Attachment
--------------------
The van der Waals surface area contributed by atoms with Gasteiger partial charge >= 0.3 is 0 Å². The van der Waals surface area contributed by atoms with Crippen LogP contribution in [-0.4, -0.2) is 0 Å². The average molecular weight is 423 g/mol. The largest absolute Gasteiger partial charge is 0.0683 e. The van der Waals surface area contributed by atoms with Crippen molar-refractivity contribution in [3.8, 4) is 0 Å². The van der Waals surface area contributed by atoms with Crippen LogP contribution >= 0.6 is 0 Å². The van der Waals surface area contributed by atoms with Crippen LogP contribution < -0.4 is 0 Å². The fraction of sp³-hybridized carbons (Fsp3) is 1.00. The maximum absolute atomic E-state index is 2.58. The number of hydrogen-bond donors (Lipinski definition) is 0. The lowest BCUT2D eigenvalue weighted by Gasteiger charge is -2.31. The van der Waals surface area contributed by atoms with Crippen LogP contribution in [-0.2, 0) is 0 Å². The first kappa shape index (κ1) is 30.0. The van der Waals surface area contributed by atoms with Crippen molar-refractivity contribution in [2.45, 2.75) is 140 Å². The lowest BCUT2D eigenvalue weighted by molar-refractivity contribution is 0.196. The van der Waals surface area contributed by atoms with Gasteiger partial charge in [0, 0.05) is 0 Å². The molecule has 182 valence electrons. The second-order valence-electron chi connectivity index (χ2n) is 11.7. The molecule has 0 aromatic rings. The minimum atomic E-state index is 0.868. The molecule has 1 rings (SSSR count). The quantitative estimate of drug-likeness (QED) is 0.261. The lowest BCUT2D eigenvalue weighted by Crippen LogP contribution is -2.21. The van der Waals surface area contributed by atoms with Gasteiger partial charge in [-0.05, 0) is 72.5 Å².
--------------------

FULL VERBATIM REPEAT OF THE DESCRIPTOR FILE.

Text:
The van der Waals surface area contributed by atoms with Gasteiger partial charge >= 0.3 is 0 Å². The van der Waals surface area contributed by atoms with Crippen LogP contribution in [-0.4, -0.2) is 0 Å². The average molecular weight is 423 g/mol. The largest absolute Gasteiger partial charge is 0.0683 e. The van der Waals surface area contributed by atoms with Crippen molar-refractivity contribution in [3.8, 4) is 0 Å². The van der Waals surface area contributed by atoms with Crippen LogP contribution >= 0.6 is 0 Å². The van der Waals surface area contributed by atoms with Crippen LogP contribution < -0.4 is 0 Å². The fraction of sp³-hybridized carbons (Fsp3) is 1.00. The maximum absolute atomic E-state index is 2.58. The number of hydrogen-bond donors (Lipinski definition) is 0. The lowest BCUT2D eigenvalue weighted by Gasteiger charge is -2.31. The van der Waals surface area contributed by atoms with Crippen LogP contribution in [-0.2, 0) is 0 Å². The first kappa shape index (κ1) is 30.0. The van der Waals surface area contributed by atoms with Crippen molar-refractivity contribution in [2.45, 2.75) is 140 Å². The lowest BCUT2D eigenvalue weighted by molar-refractivity contribution is 0.196. The van der Waals surface area contributed by atoms with Gasteiger partial charge in [0, 0.05) is 0 Å². The molecule has 182 valence electrons. The second-order valence-electron chi connectivity index (χ2n) is 11.7. The molecule has 0 aromatic rings. The minimum atomic E-state index is 0.868. The molecule has 1 rings (SSSR count). The quantitative estimate of drug-likeness (QED) is 0.261. The lowest BCUT2D eigenvalue weighted by Crippen LogP contribution is -2.21. The van der Waals surface area contributed by atoms with Gasteiger partial charge in [-0.05, 0) is 72.5 Å².